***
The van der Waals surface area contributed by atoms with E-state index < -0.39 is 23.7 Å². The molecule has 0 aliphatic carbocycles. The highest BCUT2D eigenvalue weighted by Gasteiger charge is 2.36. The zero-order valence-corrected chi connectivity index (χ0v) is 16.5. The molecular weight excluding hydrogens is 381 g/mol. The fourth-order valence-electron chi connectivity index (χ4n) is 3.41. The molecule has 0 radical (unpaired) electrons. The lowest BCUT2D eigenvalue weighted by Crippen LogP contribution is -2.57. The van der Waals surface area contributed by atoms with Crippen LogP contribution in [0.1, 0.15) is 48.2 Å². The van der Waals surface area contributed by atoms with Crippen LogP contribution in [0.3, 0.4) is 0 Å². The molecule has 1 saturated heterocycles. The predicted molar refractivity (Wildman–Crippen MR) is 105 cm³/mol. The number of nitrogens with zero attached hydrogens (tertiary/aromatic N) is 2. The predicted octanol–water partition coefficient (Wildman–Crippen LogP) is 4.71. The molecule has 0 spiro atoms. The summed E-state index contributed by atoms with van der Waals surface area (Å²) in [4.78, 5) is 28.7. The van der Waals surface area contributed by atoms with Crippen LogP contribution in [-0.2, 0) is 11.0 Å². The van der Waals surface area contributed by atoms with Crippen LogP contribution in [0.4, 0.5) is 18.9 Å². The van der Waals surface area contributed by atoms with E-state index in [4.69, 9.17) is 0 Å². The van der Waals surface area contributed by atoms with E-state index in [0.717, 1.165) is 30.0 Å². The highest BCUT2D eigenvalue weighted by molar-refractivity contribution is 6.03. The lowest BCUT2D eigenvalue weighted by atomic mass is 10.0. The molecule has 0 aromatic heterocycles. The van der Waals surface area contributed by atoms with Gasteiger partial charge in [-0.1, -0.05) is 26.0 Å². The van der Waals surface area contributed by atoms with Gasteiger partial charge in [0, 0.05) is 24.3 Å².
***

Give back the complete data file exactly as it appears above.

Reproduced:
The van der Waals surface area contributed by atoms with E-state index < -0.39 is 23.7 Å². The molecule has 0 aliphatic carbocycles. The highest BCUT2D eigenvalue weighted by Gasteiger charge is 2.36. The zero-order valence-corrected chi connectivity index (χ0v) is 16.5. The molecular weight excluding hydrogens is 381 g/mol. The fourth-order valence-electron chi connectivity index (χ4n) is 3.41. The molecule has 0 radical (unpaired) electrons. The lowest BCUT2D eigenvalue weighted by Crippen LogP contribution is -2.57. The van der Waals surface area contributed by atoms with Crippen LogP contribution in [0.1, 0.15) is 48.2 Å². The van der Waals surface area contributed by atoms with Crippen LogP contribution in [0.3, 0.4) is 0 Å². The molecule has 1 saturated heterocycles. The predicted molar refractivity (Wildman–Crippen MR) is 105 cm³/mol. The number of nitrogens with zero attached hydrogens (tertiary/aromatic N) is 2. The predicted octanol–water partition coefficient (Wildman–Crippen LogP) is 4.71. The molecule has 0 spiro atoms. The summed E-state index contributed by atoms with van der Waals surface area (Å²) in [4.78, 5) is 28.7. The van der Waals surface area contributed by atoms with Crippen LogP contribution in [-0.2, 0) is 11.0 Å². The van der Waals surface area contributed by atoms with Crippen LogP contribution in [0.4, 0.5) is 18.9 Å². The van der Waals surface area contributed by atoms with E-state index in [4.69, 9.17) is 0 Å². The van der Waals surface area contributed by atoms with E-state index in [0.717, 1.165) is 30.0 Å². The highest BCUT2D eigenvalue weighted by molar-refractivity contribution is 6.03. The lowest BCUT2D eigenvalue weighted by atomic mass is 10.0. The molecule has 0 aromatic heterocycles. The van der Waals surface area contributed by atoms with Gasteiger partial charge in [-0.1, -0.05) is 26.0 Å². The van der Waals surface area contributed by atoms with Gasteiger partial charge in [0, 0.05) is 24.3 Å².